We went on a drive to explore nature on San Juan Island. It was a perfectly cool and quiet day, sunny with lots of clouds in the sky. We spotted a bald eagle, a fox, and plenty of sights of wildflowers.
Understanding that traveling was still limited, we took precautions and wore masks when needed. We also purchased a Discovery Pass to visit the State Park located on San Juan Island, but note that for now, it’s for day use only.
If things are opened back up and operating normally, I’d plan an overnight stay, go kayaking, go on a hike, and definitely plan an orca whale watching tour with the locals. For now, please enjoy my quick guide and some photos we captured during our short 5-hour long trip exploring the beautiful San Juan Island.
The San Juan Islands
The San Juan Islands are an archipelago aka an island group/cluster/chain in the Pacific Northwest (PNW) between Washington and Vancouver Island, British Columbia, Canada.
There are 172 named islands and reefs in San Juan County, however, the most popular islands are San Juan Island (Friday Harbor is the gateway.), Orcas Island, Lopez Island, and Shaw Island. MAP HERE!
The San Juan Islands host the greatest concentration of bald eagles (Haliaeetus leucocephalus) in the contiguous United States, so definitely bring binoculars or be on the lookout for them.
Getting to San Juan Island
From Seattle, it takes about 3 hours to get to San Juan Island, and routes have tolls and include ferry rides. It’s going to be a long day of commute (1 hour to get to the ferry terminal and about 2 hours for the ferry ride), but remember, getting here is half the fun.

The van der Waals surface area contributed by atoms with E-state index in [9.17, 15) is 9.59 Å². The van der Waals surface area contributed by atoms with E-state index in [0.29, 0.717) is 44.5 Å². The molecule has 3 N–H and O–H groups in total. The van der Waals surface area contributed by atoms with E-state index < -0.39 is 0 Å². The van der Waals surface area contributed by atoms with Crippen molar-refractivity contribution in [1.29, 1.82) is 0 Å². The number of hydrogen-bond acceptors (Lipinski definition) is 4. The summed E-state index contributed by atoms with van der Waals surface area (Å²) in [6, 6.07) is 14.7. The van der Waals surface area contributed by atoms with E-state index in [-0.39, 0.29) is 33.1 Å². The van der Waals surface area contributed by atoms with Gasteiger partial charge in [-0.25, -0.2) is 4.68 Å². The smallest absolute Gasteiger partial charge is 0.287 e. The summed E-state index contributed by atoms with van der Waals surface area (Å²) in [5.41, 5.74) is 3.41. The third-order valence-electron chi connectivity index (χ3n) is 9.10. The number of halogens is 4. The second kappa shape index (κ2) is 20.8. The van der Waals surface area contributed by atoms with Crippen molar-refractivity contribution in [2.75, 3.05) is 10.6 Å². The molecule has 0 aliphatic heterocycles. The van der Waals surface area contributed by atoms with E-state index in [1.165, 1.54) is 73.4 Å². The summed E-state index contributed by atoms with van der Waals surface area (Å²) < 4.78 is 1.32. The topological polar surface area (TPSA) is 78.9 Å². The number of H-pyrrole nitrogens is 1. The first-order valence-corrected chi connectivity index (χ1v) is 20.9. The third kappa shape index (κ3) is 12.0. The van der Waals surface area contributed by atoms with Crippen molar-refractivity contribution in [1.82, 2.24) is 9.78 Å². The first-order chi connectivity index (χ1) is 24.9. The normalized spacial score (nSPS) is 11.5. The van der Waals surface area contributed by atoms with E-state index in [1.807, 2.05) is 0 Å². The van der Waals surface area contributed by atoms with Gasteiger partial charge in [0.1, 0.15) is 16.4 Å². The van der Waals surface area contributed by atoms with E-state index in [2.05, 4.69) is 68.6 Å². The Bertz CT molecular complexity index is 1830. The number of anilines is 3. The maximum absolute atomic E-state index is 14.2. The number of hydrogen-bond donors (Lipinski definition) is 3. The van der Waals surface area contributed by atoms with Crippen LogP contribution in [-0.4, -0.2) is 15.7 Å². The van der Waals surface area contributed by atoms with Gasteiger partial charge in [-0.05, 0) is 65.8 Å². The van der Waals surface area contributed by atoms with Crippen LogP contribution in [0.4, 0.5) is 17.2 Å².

By car: You’d need to take the Anacortes – Friday Harbor ferry to Friday Harbor. Address: 2100 Ferry Terminal Rd, Anacortes, WA 98221.
Ferry fares vary by route depending on geographical location, sailing time, age of customer, customer disabilities, size of the vehicle. Check for Gerry Fares HERE. It cost us nearly $90 (2 adults and a car), but we only need to pay one-way. We would have to pay two-way ferries to other islands in Washington.
For other transportation methods like plane, train, or shuttles, please read HERE.
Plan Your Trip Ahead, and Read These Tips:
Disclaimer: Due to current health concerns regarding the global pandemic. Please read San Juan Islands Travel Advisory, HERE before planning any travels here.
Even though the island is small, opt for at least a two-day trip to fully explore the island. I did this trip in a day and had to really rush it.
Plan ahead by booking activities, transportation, lodging, and dining in advance. This way you’ll be more likely to have a smooth-run trip.
A Discovery Pass is required to park your vehicle at state parks, water-access points, heritage sites, wildlife and natural areas, DNR campgrounds, trails and trailheads, and all DNR-managed uplands.
Respect wildlife, don’t feed, and only watch from afar.
Stay on the trail. Pack in, pack out.
Traveling with pets? Read HERE
What to Do in San Juan Island:
Primary attractions are sea kayaking and orca whale watching by boat or air tours. It is home to the alpacas (believe it or not!) & harbor seals, and plenty of dining experiences, museums & antique shops.
1. Friday Harbor
Friday Harbor is the gateway to San Juan Island. The ferry dock is here as well as tons of food and lodging options. The Whale Museum, San Juan Historical Museum, and San Juan Community Theatre are also here.
The Scenic Byway is divided into 3 segments which include a marine highway and 2 beautiful islands: